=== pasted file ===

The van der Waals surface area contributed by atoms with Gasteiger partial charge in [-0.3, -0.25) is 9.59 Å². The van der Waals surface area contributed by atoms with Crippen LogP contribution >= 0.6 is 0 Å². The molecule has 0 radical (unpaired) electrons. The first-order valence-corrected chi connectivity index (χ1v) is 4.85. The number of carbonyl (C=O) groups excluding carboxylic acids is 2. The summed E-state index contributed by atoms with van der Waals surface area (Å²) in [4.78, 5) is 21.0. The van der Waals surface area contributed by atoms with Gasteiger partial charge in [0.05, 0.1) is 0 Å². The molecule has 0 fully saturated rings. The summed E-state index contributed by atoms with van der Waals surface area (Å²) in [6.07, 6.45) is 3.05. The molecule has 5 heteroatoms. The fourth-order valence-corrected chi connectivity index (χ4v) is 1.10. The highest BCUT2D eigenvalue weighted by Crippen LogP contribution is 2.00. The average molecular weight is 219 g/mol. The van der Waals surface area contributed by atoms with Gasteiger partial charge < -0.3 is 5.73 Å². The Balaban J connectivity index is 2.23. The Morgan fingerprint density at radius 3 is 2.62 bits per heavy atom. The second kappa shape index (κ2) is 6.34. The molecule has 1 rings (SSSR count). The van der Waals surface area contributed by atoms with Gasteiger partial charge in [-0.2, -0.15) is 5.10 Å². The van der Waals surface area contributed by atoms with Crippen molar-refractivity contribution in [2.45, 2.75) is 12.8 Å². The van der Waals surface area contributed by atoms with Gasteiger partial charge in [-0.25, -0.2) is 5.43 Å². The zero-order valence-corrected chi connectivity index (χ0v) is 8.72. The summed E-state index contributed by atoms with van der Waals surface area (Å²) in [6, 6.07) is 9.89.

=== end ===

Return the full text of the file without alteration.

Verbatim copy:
The van der Waals surface area contributed by atoms with Gasteiger partial charge in [-0.3, -0.25) is 9.59 Å². The van der Waals surface area contributed by atoms with Crippen LogP contribution >= 0.6 is 0 Å². The molecule has 0 radical (unpaired) electrons. The first-order valence-corrected chi connectivity index (χ1v) is 4.85. The number of carbonyl (C=O) groups excluding carboxylic acids is 2. The summed E-state index contributed by atoms with van der Waals surface area (Å²) in [4.78, 5) is 21.0. The van der Waals surface area contributed by atoms with Gasteiger partial charge in [0.05, 0.1) is 0 Å². The molecule has 0 fully saturated rings. The summed E-state index contributed by atoms with van der Waals surface area (Å²) in [6.07, 6.45) is 3.05. The molecule has 5 heteroatoms. The fourth-order valence-corrected chi connectivity index (χ4v) is 1.10. The highest BCUT2D eigenvalue weighted by Crippen LogP contribution is 2.00. The average molecular weight is 219 g/mol. The van der Waals surface area contributed by atoms with Gasteiger partial charge < -0.3 is 5.73 Å². The Balaban J connectivity index is 2.23. The Morgan fingerprint density at radius 3 is 2.62 bits per heavy atom. The second kappa shape index (κ2) is 6.34. The molecule has 1 rings (SSSR count). The van der Waals surface area contributed by atoms with Gasteiger partial charge in [-0.2, -0.15) is 5.10 Å². The van der Waals surface area contributed by atoms with Crippen molar-refractivity contribution in [2.45, 2.75) is 12.8 Å². The van der Waals surface area contributed by atoms with Gasteiger partial charge in [-0.25, -0.2) is 5.43 Å². The zero-order valence-corrected chi connectivity index (χ0v) is 8.72. The summed E-state index contributed by atoms with van der Waals surface area (Å²) in [6, 6.07) is 9.89.